One of the biggest stories of the 2014 Winter Olympic Games in Sochi, Russia has been the poor accommodations for athletes and journalists alike.
While the athletes have been fairly quiet, some journalists have been commenting on unfinished hotels, lack of electricity and general chaos when it comes to getting a place to stay.
Mark Connolly, who works for the Canadian Broadcast Corporation, is one of those journalists. His place basically proved the old adage, “Don’t judge a book by its cover.”
“From the outside, they looked fantastic,” he told News/Talk 92.3 KTAR’s Mac & Gaydos on Friday. “But as I got closer, I could see the foyer of my apartment building was just a disaster. I mean, it looked like they were still building it.”
Connolly said there was garbage and debris everywhere and it smelled like drywall dust. But that wasn’t his favorite part.
“There were about 150 stand-up coat hangers…in the hallway. It was like trees.”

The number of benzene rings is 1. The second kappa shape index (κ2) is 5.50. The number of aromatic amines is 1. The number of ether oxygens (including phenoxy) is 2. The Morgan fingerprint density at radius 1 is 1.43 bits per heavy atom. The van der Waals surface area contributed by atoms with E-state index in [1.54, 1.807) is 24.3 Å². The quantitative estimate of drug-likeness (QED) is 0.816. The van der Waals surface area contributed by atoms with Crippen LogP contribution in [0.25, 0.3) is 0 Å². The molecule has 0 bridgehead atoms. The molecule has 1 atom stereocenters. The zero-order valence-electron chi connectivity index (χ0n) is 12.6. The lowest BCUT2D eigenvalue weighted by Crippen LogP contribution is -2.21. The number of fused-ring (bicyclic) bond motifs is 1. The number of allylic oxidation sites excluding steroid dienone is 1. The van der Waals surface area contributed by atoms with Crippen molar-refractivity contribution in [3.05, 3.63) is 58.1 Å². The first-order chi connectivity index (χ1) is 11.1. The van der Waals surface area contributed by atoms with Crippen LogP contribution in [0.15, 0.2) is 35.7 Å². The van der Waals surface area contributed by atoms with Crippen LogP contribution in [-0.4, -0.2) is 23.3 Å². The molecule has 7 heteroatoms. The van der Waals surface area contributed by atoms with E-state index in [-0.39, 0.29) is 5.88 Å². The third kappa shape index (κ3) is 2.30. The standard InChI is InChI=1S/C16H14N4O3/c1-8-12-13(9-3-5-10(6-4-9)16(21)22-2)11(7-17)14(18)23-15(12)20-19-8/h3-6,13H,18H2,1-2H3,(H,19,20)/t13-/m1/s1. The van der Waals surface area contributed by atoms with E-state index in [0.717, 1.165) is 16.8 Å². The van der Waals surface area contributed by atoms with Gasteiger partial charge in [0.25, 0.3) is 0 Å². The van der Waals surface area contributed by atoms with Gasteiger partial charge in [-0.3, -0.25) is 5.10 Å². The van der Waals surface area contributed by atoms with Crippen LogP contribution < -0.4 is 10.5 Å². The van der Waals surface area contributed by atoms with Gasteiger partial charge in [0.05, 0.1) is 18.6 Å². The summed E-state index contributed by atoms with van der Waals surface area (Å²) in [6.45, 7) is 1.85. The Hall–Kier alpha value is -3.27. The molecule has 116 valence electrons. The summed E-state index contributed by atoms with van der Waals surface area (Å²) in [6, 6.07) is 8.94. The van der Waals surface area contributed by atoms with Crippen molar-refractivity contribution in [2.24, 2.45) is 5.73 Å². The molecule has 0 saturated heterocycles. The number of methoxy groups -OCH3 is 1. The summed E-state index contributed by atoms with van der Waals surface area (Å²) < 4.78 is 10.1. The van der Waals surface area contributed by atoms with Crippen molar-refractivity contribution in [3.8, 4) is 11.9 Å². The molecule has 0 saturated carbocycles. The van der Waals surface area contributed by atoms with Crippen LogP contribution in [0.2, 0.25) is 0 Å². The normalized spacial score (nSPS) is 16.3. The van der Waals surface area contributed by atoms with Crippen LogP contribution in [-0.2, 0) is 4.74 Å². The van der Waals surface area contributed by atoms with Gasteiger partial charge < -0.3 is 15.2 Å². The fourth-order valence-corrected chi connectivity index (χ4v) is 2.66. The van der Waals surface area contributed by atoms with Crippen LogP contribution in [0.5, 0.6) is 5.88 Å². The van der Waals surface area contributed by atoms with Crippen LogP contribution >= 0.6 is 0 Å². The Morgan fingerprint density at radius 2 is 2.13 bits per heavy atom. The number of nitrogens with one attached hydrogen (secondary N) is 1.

But his place wasn’t the worst. He had friends and colleagues who had no power, no hot water or, in one case, an open sewer pipe in their room.
So how do they house all the journalists? Connolly said some of his cameramen had to sleep on couches because they did not have beds and others are constantly on the move.
“They’ve been moving people around to different apartments if their apartment isn’t quite done,” he said.
Connolly brushed off rumors of cameras in the hotel rooms.
“I’ve been looking around for cameras but I haven’t seen any,” he laughed. “If they’re watching me, that’s fine. I don’t have anything to hide.”
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